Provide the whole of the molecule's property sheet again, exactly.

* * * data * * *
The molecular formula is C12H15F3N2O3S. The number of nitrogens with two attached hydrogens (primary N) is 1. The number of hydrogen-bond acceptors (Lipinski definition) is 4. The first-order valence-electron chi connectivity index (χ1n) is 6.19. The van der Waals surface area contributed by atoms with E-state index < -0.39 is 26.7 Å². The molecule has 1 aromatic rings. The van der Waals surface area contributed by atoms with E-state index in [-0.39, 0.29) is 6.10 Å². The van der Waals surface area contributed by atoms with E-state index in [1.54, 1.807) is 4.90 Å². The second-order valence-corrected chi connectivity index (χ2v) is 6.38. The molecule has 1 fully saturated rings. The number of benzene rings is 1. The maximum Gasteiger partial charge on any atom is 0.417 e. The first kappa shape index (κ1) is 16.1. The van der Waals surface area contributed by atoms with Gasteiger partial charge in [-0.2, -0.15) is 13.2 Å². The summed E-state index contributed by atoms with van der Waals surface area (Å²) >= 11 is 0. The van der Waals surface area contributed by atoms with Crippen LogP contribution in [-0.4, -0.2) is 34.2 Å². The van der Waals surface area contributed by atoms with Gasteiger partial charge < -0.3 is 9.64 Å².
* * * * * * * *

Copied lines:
The molecular formula is C12H15F3N2O3S. The number of nitrogens with two attached hydrogens (primary N) is 1. The number of hydrogen-bond acceptors (Lipinski definition) is 4. The first-order valence-electron chi connectivity index (χ1n) is 6.19. The van der Waals surface area contributed by atoms with E-state index < -0.39 is 26.7 Å². The molecule has 1 aromatic rings. The van der Waals surface area contributed by atoms with E-state index in [-0.39, 0.29) is 6.10 Å². The van der Waals surface area contributed by atoms with E-state index in [1.54, 1.807) is 4.90 Å². The second-order valence-corrected chi connectivity index (χ2v) is 6.38. The molecule has 1 fully saturated rings. The number of benzene rings is 1. The maximum Gasteiger partial charge on any atom is 0.417 e. The first kappa shape index (κ1) is 16.1. The van der Waals surface area contributed by atoms with Gasteiger partial charge in [-0.2, -0.15) is 13.2 Å². The summed E-state index contributed by atoms with van der Waals surface area (Å²) >= 11 is 0. The van der Waals surface area contributed by atoms with Crippen LogP contribution in [-0.4, -0.2) is 34.2 Å². The van der Waals surface area contributed by atoms with Gasteiger partial charge < -0.3 is 9.64 Å².